Let’s start with comparing the people who first contacted the police, Tom Rider, and Patty Fornicola. Surprisingly, a few people online suspect some nefarious delay on her part in Mr. Gricar’s disappearance. Mr. Rider, who worked two jobs, hadn’t realized that his wife was missing immediately and called the police after 48-96 hours after the last contact. He had expected her to be home 24 to 48 prior to calling the police, when he couldn’t reach her. Ms. Fornicola, who heard from Mr. Gricar at about 11:12 AM on 4/15/05, expected him home when she finished work, around 5:00 PM. She had expected him to be home about 7-8 hours before calling the police, when she could not reach him and when there were no responses to the voicemail she left. Both triggered the investigation, but Ms. Fornicola triggered in much more quickly. So much for her nefarious delay in reporting Mr. Gricar missing.
When the report was made, what happened? In Ms. Rider’s case, Mr. Rider contacted the Bellevue Police, they determined that she wasn’t in Bellevue and had him call the King County Sherriff’s Office. This led to a back and forth between the two jurisdictions. The Bellefonte Police Department got the call, and they still have the case. In the first days, a centralized investigative agency arguably helped.
Now, what was actually done by the Bellefonte Police, in the person of then lead Detective Zaccagni? Within an hour of the call a “be on the lookout (BOLO)” was issued for the Mini Cooper. On the morning of 4/16/05, the police were getting Mr. Gricar’s cell phone records and were contacting his friends. In contacting his friends and coworkers, Steve Sloane, a close friend and then assistant district attorney, noted that Mr. Gricar had once gone to a Cleveland Indians game; the Bellefonte Police contacted Jacobs Field in Cleveland. By midafternoon on 4/16/05 both ground and aerial searches were conducted from Centre Hall to Lewisburg along Routes 192 and 45. It took three days to do most of these things in the Rider case. The Mini Cooper, though not Mr. Gricar, was located within 20 hours of the first call to the police.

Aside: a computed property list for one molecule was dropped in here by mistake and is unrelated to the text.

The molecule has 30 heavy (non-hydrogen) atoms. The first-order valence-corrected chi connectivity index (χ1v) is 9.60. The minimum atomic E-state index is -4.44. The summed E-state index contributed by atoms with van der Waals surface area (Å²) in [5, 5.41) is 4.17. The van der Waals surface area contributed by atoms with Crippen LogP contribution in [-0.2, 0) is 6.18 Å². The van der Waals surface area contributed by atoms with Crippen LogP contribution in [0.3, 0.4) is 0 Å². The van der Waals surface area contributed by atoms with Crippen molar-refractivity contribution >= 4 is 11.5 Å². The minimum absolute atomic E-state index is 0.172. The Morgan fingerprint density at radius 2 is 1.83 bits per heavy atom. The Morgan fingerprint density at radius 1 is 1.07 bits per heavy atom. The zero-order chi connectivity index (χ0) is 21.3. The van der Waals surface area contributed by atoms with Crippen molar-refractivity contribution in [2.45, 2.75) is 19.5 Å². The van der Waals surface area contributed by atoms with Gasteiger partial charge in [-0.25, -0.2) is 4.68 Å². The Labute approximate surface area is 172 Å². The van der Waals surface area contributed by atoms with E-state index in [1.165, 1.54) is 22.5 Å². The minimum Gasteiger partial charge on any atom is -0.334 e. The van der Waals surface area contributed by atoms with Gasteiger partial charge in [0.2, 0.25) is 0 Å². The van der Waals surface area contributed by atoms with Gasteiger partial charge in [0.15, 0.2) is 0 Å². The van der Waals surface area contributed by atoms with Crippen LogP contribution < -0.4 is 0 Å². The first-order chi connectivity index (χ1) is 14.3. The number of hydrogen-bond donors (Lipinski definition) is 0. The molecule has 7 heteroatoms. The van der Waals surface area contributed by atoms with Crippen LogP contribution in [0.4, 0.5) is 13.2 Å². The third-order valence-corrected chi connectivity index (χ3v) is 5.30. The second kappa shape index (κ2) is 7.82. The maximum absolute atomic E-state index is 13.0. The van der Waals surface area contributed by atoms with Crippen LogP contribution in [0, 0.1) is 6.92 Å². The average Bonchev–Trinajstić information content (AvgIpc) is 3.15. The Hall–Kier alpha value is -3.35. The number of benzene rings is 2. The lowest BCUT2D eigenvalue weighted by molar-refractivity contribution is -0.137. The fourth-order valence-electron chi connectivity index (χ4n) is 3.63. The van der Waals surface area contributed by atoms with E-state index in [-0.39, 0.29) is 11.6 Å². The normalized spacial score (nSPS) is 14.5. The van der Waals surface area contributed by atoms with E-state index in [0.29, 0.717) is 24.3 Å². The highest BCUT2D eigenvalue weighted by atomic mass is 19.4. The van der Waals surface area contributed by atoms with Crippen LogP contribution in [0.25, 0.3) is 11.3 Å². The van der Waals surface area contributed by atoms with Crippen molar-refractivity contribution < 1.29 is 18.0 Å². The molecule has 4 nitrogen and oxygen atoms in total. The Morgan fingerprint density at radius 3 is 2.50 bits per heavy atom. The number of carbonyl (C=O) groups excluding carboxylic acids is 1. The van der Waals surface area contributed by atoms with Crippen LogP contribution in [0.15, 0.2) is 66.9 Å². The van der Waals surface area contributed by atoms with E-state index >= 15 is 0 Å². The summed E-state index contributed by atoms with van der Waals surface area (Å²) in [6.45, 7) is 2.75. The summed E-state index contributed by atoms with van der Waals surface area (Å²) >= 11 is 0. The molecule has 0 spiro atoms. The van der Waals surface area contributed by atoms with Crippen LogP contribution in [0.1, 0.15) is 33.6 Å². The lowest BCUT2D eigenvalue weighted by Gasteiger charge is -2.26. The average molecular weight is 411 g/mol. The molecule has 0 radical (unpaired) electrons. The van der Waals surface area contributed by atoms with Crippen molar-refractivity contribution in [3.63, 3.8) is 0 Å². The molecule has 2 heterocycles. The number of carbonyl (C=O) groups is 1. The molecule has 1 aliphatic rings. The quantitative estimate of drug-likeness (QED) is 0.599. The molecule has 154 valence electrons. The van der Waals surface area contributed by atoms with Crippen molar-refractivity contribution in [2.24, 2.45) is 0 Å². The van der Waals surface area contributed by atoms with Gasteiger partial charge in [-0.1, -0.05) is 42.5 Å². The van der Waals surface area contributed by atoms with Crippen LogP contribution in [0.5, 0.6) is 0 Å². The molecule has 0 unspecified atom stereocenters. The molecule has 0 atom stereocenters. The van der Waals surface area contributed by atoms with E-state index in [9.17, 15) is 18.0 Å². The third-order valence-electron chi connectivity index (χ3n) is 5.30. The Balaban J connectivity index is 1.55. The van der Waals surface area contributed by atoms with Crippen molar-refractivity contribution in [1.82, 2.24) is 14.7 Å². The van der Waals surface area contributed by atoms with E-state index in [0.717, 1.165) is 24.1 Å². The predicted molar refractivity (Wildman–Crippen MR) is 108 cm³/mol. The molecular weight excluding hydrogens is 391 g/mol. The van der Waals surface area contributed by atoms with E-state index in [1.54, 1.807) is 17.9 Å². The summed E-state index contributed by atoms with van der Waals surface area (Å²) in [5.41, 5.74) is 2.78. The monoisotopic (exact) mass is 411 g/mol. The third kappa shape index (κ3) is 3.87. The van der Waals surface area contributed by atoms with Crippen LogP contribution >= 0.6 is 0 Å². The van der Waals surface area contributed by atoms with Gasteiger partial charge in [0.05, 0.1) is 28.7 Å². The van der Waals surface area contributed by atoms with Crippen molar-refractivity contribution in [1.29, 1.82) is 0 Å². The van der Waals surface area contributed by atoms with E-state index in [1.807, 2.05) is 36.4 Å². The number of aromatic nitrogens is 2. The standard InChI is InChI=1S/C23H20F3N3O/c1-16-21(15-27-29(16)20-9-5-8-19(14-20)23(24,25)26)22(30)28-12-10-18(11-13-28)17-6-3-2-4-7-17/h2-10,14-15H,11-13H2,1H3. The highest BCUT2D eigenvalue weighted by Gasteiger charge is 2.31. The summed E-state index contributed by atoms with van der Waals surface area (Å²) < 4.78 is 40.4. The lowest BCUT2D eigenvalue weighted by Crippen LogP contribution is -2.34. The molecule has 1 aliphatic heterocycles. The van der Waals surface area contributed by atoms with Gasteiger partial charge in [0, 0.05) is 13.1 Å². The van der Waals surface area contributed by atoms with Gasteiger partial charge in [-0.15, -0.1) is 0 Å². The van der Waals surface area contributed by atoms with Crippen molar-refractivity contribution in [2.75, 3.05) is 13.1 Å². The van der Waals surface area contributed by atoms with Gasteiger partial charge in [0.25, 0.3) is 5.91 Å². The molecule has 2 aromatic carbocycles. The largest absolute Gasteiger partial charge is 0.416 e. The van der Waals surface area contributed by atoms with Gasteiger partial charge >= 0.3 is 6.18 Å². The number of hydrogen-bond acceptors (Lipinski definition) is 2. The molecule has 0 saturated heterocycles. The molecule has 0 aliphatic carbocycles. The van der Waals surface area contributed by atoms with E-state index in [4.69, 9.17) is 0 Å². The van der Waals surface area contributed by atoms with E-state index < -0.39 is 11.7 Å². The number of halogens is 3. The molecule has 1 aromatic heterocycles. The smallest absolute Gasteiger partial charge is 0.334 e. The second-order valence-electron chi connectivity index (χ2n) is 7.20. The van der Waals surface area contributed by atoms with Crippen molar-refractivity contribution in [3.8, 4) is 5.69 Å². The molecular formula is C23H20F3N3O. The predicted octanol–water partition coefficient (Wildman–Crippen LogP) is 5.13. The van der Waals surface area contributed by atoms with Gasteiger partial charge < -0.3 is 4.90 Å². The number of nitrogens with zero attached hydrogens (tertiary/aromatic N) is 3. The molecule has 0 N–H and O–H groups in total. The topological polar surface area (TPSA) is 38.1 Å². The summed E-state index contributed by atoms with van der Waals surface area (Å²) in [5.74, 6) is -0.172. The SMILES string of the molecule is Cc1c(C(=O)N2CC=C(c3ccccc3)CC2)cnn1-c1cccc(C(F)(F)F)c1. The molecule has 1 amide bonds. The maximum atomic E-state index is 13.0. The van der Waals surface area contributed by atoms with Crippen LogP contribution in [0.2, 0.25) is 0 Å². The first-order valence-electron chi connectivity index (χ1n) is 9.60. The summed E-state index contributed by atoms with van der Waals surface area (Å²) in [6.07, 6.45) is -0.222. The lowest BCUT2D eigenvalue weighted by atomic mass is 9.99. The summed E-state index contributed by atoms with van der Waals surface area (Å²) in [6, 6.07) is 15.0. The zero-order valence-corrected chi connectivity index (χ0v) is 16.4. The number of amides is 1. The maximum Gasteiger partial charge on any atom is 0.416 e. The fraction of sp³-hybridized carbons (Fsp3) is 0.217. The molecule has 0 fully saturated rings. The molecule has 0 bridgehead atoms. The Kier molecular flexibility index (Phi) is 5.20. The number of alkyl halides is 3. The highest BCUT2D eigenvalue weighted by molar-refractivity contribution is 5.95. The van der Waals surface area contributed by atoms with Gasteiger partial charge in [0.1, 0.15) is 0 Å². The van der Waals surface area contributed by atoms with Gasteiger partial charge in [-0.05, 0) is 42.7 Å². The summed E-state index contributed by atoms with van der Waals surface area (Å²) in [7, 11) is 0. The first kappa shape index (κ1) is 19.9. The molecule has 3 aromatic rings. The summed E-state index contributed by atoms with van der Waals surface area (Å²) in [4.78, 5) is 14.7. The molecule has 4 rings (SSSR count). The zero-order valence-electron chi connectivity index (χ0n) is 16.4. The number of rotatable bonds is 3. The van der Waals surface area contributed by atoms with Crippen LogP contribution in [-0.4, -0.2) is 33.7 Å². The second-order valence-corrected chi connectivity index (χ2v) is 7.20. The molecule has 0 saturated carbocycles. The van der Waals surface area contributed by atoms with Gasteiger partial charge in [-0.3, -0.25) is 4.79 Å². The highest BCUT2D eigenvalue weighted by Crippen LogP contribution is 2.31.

Ms. Fornicola’s actions deserve special comment. When she contacted the police, this is what she knew. She had last seen her boyfriend that morning, before she left for work. He had called her, saying he was on Route 192. That route would take him into a sparsely populated area without cell coverage. He was known to be an “adventurous driver.” He had not responded to her voicemail. She might have thought, as the police did, that he had been in an accident. She quickly called the police when she couldn’t contact her boyfriend.
The Bellefonte Police also responded quickly, pulling out the BOLO within an hour of Ms. Fornicola’s call. The next morning, they were checking Mr. Gricar’s cell phone records and contacting people who knew him. This level of investigation literally took days in the Rider case. Then lead detective Zaccagni indicated, in his interview with the television show Disappeared that Mr. Gricar was a “brother law enforcement officer,” and “you want to take care of you own.” That aspect was not present in the Rider case, but fortunately, it was in the Gricar case.
I am critical of many aspect of the Bellefonte Police Department’s investigation into the disappearance of Ray Gricar. My problems are the release of information and some of the longer term investigative aspects. In terms of the first response, however, the Bellefonte Police did a phenomenal job. In this aspect, the Bellefonte Police Department certainly was not a “cracker-barrel” police department with “Barney Fife” as the lead detective.
Centre Daily Times Ray Gricar Section: http://www.centredaily.com/138/
Link to the Main Index for Sporadic Comments on Ray Gricar: http://www.centredaily.com/2011/03/21/2597340/main-index-32011.html
E-mail J. J. in Phila at email@example.com